Askar

How long to keep your financial records?

In General, Tips N Tricks on August 9, 2006 at 4:19 am

I just came across this article in Bankrate.com and I felt it’s worth sharing. Here is what it suggests,

Tax Records: 7 Years

  • Tax Returns – The IRS has three years from your filing date to audit your return if it suspects good faith errors.
  • Canceled checks/receipts – The three-year deadline also applies if you discover a mistake in your return and decide to file an amended return to claim a refund.
  • Records for tax deductions taken – The IRS has six years to challenge your return if it thinks you underreported your gross income by 25 percent or more.
  • Note: There is no time limit if you failed to file your return or filed a fraudulent return.

IRA Contributions: Permanently

  • If you made a nondeductible contribution to an IRA, keep the records indefinitely to prove that you already paid tax on this money when the time comes to withdraw.

Retirement/Savings Plan Statements: From one year to permanently

  • Keep the quarterly statements from your 401(k) or other plans until you receive the annual summary; if everything matches up, then shred the quarterlies.
  • Keep the annual summaries until you retire or close the account.

Bank Records: From one year to permanently

  • Go through your checks each year and keep those related to your taxes, business expenses, home improvements and mortgage payments.
  • Shred those that have no long-term importance.

Brokerage Statements: Until you sell the securities

  • You need the purchase/sales slips from your brokerage or mutual fund to prove whether you have capital gains or losses at tax time.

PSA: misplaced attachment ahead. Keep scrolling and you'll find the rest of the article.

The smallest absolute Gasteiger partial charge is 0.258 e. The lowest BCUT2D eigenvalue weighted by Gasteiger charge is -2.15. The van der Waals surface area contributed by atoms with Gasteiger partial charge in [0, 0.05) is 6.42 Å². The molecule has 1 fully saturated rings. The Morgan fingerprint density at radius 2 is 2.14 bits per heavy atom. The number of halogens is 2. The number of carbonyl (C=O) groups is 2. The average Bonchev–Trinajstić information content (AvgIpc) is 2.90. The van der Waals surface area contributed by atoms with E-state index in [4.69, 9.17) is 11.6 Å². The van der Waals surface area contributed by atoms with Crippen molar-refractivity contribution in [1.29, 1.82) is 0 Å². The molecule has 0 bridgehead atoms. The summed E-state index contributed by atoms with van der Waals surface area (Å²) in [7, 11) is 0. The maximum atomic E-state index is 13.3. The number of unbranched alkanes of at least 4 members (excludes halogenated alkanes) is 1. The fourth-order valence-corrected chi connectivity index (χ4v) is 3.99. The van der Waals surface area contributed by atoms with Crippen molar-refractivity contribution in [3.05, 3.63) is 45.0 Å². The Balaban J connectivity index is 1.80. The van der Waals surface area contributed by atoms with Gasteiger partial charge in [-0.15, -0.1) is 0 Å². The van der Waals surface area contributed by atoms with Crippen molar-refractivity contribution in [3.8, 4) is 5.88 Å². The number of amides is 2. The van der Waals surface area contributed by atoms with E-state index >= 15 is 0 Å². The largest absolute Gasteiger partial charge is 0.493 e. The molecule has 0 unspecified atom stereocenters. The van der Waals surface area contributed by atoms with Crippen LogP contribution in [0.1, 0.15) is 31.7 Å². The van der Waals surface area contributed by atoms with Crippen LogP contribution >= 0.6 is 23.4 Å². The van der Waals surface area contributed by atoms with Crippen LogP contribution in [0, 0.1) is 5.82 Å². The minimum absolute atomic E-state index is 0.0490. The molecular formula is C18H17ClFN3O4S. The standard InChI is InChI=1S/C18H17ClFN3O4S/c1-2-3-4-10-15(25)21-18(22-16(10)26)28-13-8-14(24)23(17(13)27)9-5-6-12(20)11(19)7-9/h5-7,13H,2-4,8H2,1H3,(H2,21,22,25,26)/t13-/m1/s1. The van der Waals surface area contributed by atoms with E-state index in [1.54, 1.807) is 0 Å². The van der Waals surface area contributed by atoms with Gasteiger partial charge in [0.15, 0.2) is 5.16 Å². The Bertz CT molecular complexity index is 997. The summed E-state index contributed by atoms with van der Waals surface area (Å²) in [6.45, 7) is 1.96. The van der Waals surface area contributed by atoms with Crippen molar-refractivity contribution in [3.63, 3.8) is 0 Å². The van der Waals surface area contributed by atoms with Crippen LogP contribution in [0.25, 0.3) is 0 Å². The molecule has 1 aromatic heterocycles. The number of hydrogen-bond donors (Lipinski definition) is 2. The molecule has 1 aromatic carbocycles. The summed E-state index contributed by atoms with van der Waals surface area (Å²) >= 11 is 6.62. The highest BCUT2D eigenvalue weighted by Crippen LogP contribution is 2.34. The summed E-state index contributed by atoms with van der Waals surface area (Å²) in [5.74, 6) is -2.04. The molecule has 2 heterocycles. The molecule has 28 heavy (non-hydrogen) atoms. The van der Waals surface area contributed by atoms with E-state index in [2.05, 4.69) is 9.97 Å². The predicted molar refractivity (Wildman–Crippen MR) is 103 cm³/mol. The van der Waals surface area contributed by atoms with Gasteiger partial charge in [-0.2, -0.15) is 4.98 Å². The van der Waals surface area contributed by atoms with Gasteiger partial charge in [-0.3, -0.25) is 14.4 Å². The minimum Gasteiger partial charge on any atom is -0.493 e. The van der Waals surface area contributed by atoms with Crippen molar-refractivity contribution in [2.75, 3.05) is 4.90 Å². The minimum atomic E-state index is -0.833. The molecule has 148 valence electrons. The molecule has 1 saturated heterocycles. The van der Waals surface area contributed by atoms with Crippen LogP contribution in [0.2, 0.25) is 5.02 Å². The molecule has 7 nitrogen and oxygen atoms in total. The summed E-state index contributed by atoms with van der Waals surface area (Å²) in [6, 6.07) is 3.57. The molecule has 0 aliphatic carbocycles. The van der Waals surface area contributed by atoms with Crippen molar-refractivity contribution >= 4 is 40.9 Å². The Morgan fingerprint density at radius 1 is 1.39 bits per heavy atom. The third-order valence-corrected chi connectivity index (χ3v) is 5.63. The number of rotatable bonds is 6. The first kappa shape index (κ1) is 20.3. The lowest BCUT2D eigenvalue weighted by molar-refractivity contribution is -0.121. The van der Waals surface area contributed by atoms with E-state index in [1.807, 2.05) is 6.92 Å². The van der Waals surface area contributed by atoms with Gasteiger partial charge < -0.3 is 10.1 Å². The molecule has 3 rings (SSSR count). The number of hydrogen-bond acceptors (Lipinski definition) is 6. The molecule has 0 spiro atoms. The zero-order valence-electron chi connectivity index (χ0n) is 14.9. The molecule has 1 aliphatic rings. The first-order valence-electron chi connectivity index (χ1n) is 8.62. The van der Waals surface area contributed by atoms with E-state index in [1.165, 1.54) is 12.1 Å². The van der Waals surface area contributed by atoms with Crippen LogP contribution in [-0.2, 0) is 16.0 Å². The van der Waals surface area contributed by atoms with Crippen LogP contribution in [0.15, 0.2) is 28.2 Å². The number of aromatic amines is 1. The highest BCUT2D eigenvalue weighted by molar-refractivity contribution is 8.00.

Bills: From one year to permanently

Credit Card Receipts and Statements: From 45 days to 7 years

  • Keep your original receipts until you get your monthly statement; shred the receipts if the two match up.
  • Keep the statements for seven years if tax-related expenses are documented.

Paycheck Stubs: One Year

  • When you receive your annual W-2 form from your employer, make sure the information on your stubs matches.
  • If it does, shred the stubs.
  • If it doesn’t, demand a corrected form, known as a W-2c.

House/Condominium Records: From 6 years to permanently

  • Keep all records documenting the purchase price and the cost of all permanent improvements — such as remodeling, additions and installations.
  • Keep records of expenses incurred in selling and buying the property, such as legal fees and your real estate agent’s commission, for six years after you sell your home.
  • Holding on to these records is important because any improvements you make on your house, as well as expenses in selling it, are added to the original purchase price or cost basis. This adds up to a greater profit (also known as capital gains) when you sell your house. Therefore, you lower your capital gains tax.

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